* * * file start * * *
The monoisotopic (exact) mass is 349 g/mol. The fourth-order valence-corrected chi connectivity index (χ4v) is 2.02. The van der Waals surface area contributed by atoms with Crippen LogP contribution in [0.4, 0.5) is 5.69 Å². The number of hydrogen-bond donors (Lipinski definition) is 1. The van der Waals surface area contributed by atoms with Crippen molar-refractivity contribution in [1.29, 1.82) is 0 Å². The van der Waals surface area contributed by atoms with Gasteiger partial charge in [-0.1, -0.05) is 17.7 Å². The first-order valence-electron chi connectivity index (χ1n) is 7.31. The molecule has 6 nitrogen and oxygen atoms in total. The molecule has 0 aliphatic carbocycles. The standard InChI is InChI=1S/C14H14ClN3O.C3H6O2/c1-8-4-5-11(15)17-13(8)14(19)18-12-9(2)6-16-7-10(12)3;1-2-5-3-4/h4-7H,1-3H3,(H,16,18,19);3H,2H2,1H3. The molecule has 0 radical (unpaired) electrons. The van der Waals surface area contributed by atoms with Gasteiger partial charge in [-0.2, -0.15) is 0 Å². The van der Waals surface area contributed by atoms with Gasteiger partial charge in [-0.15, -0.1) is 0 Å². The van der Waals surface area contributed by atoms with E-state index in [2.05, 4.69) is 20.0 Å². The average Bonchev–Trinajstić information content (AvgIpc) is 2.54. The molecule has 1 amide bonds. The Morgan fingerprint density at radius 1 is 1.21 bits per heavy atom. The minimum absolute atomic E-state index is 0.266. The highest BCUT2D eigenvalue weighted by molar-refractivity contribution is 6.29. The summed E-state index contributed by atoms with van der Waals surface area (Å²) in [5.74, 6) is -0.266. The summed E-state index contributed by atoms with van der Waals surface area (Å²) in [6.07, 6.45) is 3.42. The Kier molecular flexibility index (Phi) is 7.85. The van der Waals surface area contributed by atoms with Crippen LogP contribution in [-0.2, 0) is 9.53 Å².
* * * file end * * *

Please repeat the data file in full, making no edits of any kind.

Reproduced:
The monoisotopic (exact) mass is 349 g/mol. The fourth-order valence-corrected chi connectivity index (χ4v) is 2.02. The van der Waals surface area contributed by atoms with Crippen LogP contribution in [0.4, 0.5) is 5.69 Å². The number of hydrogen-bond donors (Lipinski definition) is 1. The van der Waals surface area contributed by atoms with Crippen molar-refractivity contribution in [1.29, 1.82) is 0 Å². The van der Waals surface area contributed by atoms with Gasteiger partial charge in [-0.1, -0.05) is 17.7 Å². The first-order valence-electron chi connectivity index (χ1n) is 7.31. The molecule has 6 nitrogen and oxygen atoms in total. The molecule has 0 aliphatic carbocycles. The standard InChI is InChI=1S/C14H14ClN3O.C3H6O2/c1-8-4-5-11(15)17-13(8)14(19)18-12-9(2)6-16-7-10(12)3;1-2-5-3-4/h4-7H,1-3H3,(H,16,18,19);3H,2H2,1H3. The molecule has 0 radical (unpaired) electrons. The van der Waals surface area contributed by atoms with Gasteiger partial charge in [-0.2, -0.15) is 0 Å². The van der Waals surface area contributed by atoms with Gasteiger partial charge in [-0.15, -0.1) is 0 Å². The van der Waals surface area contributed by atoms with E-state index in [2.05, 4.69) is 20.0 Å². The average Bonchev–Trinajstić information content (AvgIpc) is 2.54. The molecule has 1 amide bonds. The Morgan fingerprint density at radius 1 is 1.21 bits per heavy atom. The minimum absolute atomic E-state index is 0.266. The highest BCUT2D eigenvalue weighted by molar-refractivity contribution is 6.29. The summed E-state index contributed by atoms with van der Waals surface area (Å²) in [5.74, 6) is -0.266. The summed E-state index contributed by atoms with van der Waals surface area (Å²) in [6.07, 6.45) is 3.42. The Kier molecular flexibility index (Phi) is 7.85. The van der Waals surface area contributed by atoms with Crippen LogP contribution in [-0.2, 0) is 9.53 Å².